The Movement for Democratic Change (MDC) is the Zimbabwean political party focused on promoting democracy in a country where it has become very dangerous to associate with politics. Formed as an opposition party to the Zimbabwean African National Union - Patriotic Front (ZANU-PF), which is led by current President Robert Mugabe, the MDC brings together a number of civil society groups. The MDC is now labeled as a terrorist organization by Mugabe's government, political activists are regularly beaten and arrested, and known members of the MDC disappear. The MDC front webpage tells of three recent deaths of people closely affiliated with the MDC. The site notes that this is becoming an all too common.
Privatizing water has taken the world by storm. How many people would rather pay for cases of bottled water than take it from their tap? How many communities are deprived of water because a corporation moves in to contain and sell their water? The situations are similar to what happens here in the US and what is happening across Africa. The greatest new commodity essential to life in the world is a bottle of water. This is no more evident in the US where we are so caught up in the corporate farce that we prefer the tastes of different waters - or so we think. Here is also comes with the idea that it is safer, cleaner, and healthier to drink bottled water as opposed to tap water. ABC news presented a special on the myths of bottled water. The leading expert, used by the bottled water companies, said that there was no reason to say either tap or bottled water was better than the other. The also conducted a taste test with NYC tap water and five other bottled waters, including the top selling, french Evian. Tap water ranked fairly high at #3 with a bottled water and Evian ranked at the very bottom as the least good tasting water sample.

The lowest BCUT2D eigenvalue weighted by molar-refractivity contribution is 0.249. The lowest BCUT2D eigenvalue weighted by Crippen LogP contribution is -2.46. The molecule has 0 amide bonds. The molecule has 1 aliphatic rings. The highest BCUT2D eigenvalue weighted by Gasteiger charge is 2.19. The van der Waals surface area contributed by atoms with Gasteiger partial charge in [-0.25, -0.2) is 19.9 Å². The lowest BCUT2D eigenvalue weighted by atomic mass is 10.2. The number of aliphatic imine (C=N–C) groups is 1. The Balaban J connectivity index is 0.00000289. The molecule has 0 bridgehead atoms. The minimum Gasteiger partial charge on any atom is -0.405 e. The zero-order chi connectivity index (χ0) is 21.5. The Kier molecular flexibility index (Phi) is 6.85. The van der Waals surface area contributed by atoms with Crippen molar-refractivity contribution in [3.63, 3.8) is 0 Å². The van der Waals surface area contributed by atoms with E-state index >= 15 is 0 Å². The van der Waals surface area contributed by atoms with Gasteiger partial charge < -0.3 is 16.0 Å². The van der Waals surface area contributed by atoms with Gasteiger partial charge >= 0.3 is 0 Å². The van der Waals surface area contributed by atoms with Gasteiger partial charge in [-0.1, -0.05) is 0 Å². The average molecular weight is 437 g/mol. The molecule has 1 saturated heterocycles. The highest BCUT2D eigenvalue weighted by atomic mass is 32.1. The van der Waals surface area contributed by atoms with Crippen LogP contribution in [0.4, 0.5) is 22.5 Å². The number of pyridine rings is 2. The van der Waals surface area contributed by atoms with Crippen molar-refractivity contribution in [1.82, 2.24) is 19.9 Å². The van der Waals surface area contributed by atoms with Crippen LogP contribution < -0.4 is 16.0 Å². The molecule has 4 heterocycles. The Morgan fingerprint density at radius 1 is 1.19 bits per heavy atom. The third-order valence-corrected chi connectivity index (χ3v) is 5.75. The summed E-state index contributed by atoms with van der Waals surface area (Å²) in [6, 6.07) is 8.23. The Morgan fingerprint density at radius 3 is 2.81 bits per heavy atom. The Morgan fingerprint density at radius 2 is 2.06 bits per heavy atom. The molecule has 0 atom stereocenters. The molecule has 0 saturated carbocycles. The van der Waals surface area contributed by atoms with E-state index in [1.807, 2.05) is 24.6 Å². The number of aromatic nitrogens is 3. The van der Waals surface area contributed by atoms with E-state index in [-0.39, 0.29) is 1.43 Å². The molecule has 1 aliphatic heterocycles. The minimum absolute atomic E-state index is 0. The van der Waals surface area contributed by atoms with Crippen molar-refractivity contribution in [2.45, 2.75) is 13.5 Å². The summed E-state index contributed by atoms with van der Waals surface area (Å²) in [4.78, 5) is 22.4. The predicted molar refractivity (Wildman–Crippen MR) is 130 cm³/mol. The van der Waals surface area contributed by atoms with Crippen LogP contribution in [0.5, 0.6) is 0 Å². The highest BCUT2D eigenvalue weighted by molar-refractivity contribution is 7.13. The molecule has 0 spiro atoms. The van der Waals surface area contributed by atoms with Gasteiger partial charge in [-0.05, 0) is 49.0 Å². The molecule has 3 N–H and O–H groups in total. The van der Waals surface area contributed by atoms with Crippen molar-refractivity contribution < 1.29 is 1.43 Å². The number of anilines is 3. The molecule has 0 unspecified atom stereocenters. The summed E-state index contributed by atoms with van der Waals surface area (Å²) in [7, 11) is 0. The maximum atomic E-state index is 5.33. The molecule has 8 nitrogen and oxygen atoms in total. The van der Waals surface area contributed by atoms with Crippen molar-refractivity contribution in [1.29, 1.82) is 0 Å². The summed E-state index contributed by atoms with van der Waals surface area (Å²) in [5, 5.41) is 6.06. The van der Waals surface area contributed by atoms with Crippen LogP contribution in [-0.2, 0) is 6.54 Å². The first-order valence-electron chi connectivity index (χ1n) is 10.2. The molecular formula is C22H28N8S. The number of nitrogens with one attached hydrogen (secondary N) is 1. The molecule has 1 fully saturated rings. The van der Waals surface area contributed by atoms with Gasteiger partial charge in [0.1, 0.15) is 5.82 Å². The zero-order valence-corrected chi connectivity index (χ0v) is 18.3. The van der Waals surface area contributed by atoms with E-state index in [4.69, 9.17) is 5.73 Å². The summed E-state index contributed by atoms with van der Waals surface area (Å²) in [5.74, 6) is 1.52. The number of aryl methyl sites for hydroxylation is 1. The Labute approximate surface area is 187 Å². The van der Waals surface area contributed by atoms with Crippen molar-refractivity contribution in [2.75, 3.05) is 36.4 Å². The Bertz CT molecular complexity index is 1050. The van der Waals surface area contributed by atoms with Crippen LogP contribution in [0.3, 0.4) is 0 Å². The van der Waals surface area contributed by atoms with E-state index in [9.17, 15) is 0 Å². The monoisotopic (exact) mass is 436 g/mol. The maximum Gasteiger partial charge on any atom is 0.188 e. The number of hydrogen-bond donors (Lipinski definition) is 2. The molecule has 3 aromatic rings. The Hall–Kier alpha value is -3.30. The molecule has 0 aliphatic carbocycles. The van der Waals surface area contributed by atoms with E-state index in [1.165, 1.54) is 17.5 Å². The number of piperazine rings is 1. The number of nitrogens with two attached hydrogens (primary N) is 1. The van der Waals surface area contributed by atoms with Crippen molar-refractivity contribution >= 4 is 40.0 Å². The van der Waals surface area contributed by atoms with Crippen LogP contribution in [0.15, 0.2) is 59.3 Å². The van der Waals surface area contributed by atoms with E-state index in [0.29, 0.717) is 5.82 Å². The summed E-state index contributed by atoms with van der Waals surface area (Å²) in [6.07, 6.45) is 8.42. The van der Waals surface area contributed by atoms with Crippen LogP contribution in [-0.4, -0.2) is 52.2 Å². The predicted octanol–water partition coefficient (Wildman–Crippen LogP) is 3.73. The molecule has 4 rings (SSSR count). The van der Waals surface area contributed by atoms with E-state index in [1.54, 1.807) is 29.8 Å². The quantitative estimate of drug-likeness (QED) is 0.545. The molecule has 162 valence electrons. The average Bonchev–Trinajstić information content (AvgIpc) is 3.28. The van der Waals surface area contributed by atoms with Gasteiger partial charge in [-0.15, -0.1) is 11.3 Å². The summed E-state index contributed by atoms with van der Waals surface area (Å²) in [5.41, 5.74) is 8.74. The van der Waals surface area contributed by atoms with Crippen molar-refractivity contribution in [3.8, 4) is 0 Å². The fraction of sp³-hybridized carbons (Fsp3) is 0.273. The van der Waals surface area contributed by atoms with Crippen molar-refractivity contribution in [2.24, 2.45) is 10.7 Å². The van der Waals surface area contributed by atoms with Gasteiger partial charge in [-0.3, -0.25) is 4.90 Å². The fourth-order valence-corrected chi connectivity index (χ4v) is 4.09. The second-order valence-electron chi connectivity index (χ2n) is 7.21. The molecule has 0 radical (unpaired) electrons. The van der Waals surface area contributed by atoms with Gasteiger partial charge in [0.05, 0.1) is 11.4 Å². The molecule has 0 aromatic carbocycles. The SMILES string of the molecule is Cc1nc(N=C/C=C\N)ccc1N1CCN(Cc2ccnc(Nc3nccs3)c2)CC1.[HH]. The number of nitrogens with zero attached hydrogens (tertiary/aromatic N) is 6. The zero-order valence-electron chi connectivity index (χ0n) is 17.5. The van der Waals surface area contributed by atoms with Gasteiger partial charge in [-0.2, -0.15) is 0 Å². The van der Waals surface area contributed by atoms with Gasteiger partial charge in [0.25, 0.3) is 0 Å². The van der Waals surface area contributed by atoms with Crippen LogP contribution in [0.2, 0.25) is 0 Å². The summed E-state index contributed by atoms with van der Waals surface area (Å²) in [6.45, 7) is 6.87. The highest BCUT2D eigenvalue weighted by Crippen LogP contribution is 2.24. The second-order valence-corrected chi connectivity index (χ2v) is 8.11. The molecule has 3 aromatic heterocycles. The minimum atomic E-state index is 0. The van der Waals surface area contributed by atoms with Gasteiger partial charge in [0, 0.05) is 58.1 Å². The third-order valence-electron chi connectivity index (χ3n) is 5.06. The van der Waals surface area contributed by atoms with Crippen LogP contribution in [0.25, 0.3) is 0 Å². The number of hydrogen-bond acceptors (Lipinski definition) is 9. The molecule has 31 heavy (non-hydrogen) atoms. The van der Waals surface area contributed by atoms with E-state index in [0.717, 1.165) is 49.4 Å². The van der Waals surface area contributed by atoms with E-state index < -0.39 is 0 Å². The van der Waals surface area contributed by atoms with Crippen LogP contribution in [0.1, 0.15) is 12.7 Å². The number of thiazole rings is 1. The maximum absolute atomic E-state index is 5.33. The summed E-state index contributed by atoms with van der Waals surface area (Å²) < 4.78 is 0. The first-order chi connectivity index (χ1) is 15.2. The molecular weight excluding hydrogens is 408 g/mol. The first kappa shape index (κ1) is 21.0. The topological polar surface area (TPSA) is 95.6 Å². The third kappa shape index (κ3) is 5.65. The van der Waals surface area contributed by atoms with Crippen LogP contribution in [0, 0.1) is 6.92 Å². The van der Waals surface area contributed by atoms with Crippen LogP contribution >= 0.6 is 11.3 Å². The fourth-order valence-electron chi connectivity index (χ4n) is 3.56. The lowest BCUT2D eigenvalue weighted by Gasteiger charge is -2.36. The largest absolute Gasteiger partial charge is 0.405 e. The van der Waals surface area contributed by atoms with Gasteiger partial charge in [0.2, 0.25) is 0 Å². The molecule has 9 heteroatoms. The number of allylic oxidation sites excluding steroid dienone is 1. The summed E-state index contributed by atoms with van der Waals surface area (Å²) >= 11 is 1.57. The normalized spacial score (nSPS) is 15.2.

Duk, Sudan - a place of terrible memory and a place of hope. Muwt's story began here, where will it end no one knows. By a extreme case of coincedience I met Muwt the other night at an African Culture Week student panel event. He talked about a group he was part of that was working to build a health clinic in their former home village. It sounded like a great opportunity for my own organization to get involved. After the event I talked to Muwt and found out that there was an art gallery event just nearby to benefit the health clinic. Since I had actually met the artist, who was putting on the show, a year earlier I decided to join him.
An interesting topic that I came to by way of my African Studies professor. In a meeting of the Michigan Action Network on Africa (MANA), he was listing off a number of woes for Africa and among that list was a quick comment about many South Africans working in the controversial security firm Blackwater USA. I could hardly believe it. Could the US security firms really be recruiting from South Africa? I then caught an article in glancing and noticed that foreign diplomats believed that the best security personnel were the South Africans. I had to look into it further. While I could not find the article again I have found a few others that were just as helpful in my knowledge search.